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Coulter-Nile back trouble thins Australia pace stocks

Nathan Coulter-Nile takes a break Getty Images

Josh Hazlewood looks to be in the form of his life before the Ashes, which is just as well, because Australia's pace-bowling stocks are starting to look far thinner than the national selectors, coaches and medical staff would prefer them to be.

Cricket Australia confirmed on Friday that Nathan Coulter-Nile had suffered a recurrence of back trouble, specifically a "hot spot" on a previous stress fracture. That injury takes him out of Ashes calculations, and means Hazlewood, Mitchell Starc and Pat Cummins are more or less shorn of any high-speed back-up should injury intervene during the five Tests against England.

Having been withdrawn from the most recent Sheffield Shield round out of fears his recuperating back could not yet cope with the rigours of successive first-class games, Coulter-Nile dismissed Alastair Cook in England's opening tour fixture in Perth, but then complained of acute soreness afterwards. Cue another round of rest, rehabilitation and speculation about his long-form future.

"Nathan experienced some pain in his back following the two-day tour match against England last week," Alex Kountouris, CA's head of sports science, said. "Subsequent scans have revealed an early stage aggravation of his old stress fracture. Whilst this is a setback, the good news is that it has been picked up early so we are only considering a short break from bowling while we monitor him. We expect he will have further scans over the next month which will determine when he can return to bowling."

Four years ago, it was Coulter-Nile and Doug Bollinger who served as reserve spearheads in the event of injuries to one of Ryan Harris or Mitchell Johnson, meaning they were involved in Australia's celebrations of a 5-0 sweep but did not actually take the field. This time around, Jackson Bird is now the fourth bowler in line and the South Australian Chadd Sayers is likely the fifth, particularly for the pink-ball Test match in Adelaide.

But the lack of too many other high-speed options around the country - Jhye Richardson reportedly hit 148kph for Western Australia against New South Wales in the recent Shield game but is not considered close to Test selection, while Bollinger is yet to play for first-class cricket NSW this summer - means the selectors and medical staff must think carefully about their resources.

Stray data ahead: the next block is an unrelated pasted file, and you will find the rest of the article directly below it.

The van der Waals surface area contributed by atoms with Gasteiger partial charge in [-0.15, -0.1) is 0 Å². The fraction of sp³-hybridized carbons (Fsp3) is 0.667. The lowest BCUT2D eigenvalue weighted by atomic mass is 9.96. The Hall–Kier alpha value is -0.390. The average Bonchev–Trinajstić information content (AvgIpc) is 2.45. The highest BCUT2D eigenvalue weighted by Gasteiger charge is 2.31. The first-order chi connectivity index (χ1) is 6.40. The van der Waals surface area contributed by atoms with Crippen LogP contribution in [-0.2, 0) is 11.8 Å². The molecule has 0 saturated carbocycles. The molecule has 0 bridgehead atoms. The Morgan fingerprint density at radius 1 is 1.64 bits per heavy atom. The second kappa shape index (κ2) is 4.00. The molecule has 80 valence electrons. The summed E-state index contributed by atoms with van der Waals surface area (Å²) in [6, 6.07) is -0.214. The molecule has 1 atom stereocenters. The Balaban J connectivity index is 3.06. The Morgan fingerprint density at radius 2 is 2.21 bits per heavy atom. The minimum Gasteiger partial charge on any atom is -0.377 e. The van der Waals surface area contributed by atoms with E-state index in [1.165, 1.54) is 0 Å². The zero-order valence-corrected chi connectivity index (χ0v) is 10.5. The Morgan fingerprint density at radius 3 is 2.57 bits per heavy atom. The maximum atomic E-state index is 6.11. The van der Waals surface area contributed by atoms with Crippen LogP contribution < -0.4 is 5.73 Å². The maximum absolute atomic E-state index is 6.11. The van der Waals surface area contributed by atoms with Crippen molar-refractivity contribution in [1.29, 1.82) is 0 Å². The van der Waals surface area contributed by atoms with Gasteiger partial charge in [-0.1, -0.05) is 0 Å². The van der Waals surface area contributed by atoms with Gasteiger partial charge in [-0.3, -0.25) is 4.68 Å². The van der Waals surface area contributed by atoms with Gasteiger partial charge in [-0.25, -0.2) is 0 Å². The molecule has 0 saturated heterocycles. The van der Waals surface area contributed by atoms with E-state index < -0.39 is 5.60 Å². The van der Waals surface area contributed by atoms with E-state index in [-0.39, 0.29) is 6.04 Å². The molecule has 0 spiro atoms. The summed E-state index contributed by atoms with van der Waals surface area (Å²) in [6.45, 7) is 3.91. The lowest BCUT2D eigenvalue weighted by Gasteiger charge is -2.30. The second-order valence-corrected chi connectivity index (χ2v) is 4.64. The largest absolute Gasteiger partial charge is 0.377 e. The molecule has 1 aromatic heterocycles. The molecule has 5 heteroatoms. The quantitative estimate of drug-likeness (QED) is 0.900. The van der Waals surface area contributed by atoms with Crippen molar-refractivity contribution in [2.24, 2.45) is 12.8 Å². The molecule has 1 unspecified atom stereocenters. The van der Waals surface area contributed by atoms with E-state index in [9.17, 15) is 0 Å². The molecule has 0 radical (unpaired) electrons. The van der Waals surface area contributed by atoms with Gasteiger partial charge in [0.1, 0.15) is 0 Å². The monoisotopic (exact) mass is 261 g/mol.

For one thing, Cummins must now be seen not only as a third fast man but also the back-up "enforcer" should Starc succumb to injury. That may mean reconsideration of how many Test matches he can be risked in this summer, having already stated he is unsure whether or not his body will be able to cope with the rigours of five in a row.

More positive for the Ashes hosts is the fact that Hazlewood returned to first-class ranks in supreme rhythm at Hurstville Oval, twice dismantling the techniques of Hilton Cartwright, Shaun Marsh and Mitchell Marsh before Starc blasted out the WA tail. While he felt for Coulter-Nile, Hazlewood was pleasantly surprised with his own progress, meaning he readily agreed to head into training camp with Starc and Cummins without needing to play a second Shield match

"Felt the rhythm pretty early on," Hazlewood said in Sydney. "Things went pretty well the whole game. From ball one I was pretty surprised with how well the ball was coming out, how good the run-up felt, how good everything in general. I'm pretty happy with where it's at now so I don't think there's a need to play another game. I'm ready to go now and we obviously talk with the coaches and selectors and physios and whatnot, everyone is on the same page and ready to go.

"You always feel for a fellow fast bowler, especially his run the last couple of years. I feel a bit sorry for Nath, but he's done a lot of hard work to get back from different things and I'm sure he'll put tin the hard work again and come back from this one."

Observers at NSW training on Friday were treated to the sight of Starc steaming in at Steven Smith, at one point sitting the Australian captain on his backside with a swift bouncer. "It's always good fun and they're two world-class players so it always keeps you on your toes and makes sure you get everything out of the session," Hazlewood said. "There's no real going through the motions when you're bowling at those two guys.

"That's what they're always like. They're always into each other and Patty and I just do our thing. It's pretty easy to fire Starcy up, so Smithy takes it on."